Prevent throwing of debris, cowdung in nullahs, municipal officials told
After the three additional municipal commissioners visited different drains across the city, they have asked civic officials to monitor the nullahs so that people don’t dump garbage in them.Updated: Jun 08, 2010 01:43 IST
After the three additional municipal commissioners visited different drains across the city, they have asked civic officials to monitor the nullahs so that people don’t dump garbage in them.
Additional Municipal Commissioner (eastern suburbs) Aseem Gupta, who visited the Mithi stretch, has directed officials to identify the spots from where untreated water is discharged.
Gupta also asked officials to prepare a report on the dumping of waste and sewage in Mithi river.
Additional Municipal Commissioner (City) A.K. Singh, who is in charge of the island city, visited the JK Chemical nullah at Wadala on Saturday where the Hindustan Times panel had visited and has directed civic officials to clean the drain.
Singh also instructed officials to complete the retaining wall on either side of the drain so that people don’t throw debris in it. “I have instructed officials to make a flow chart of all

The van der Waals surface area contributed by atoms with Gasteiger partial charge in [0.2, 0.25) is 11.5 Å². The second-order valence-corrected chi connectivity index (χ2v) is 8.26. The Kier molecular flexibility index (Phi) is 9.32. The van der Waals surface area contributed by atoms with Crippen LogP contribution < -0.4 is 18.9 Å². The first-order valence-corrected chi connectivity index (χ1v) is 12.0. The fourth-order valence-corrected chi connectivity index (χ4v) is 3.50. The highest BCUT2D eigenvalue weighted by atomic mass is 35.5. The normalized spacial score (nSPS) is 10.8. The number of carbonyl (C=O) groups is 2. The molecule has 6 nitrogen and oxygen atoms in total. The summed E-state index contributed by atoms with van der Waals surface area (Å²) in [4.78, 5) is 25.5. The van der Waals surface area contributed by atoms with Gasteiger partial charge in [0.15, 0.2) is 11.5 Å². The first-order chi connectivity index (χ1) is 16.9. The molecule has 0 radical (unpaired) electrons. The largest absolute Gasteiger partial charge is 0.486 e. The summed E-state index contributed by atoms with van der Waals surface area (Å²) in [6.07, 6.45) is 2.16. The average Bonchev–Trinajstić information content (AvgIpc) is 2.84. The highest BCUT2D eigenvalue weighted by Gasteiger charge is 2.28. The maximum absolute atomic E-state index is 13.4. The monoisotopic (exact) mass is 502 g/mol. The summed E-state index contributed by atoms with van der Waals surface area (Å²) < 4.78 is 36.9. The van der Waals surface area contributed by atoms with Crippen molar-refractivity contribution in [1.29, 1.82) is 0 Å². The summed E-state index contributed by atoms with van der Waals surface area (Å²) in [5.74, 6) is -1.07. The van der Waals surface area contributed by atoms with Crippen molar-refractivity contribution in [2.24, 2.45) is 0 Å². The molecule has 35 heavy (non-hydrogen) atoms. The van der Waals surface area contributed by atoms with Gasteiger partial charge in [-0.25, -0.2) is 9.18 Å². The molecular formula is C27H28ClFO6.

nullahs so that it is easy to overcome a flood-like situation if it arises,” he said.
Manisha Mhaiskar, additional municipal commissioner (western suburbs) said: “Civic sense in the common man needs to change.”
Gobar nullah near Milan subway was rated the lowest (one on 10) by HT’s panel of experts because it was found swamped with cowdung from the cowsheds in the vicinity.
“The cowsheds need to shifted outside the city, but this has not been done due to lack of political will,” said Vidya Vaidya, member of the H-West Federation and NGO Citispace, and HT panelist.
“Yes, that is a problem,” Mhaiskar said. “We are working out a way by which all the dung from these cowsheds can be processed and officers have been asked to monitor that these cowsheds don’t dump waste in the nullah.”
“The civic body doesn’t monitor the work properly and hence contractors get away doing a hasty job,” said P.R.Sanglikar, former chief engineer, storm water drain department.
The debris removed from the Chamdawadi nullah was deposited on its banks and if it rains all the silt will flow back in, observed the panelists.
“We have asked them [BMC officers] to immediately transport the silt from there,” said Mhaiskar.
First Published: Jun 08, 2010 01:43 IST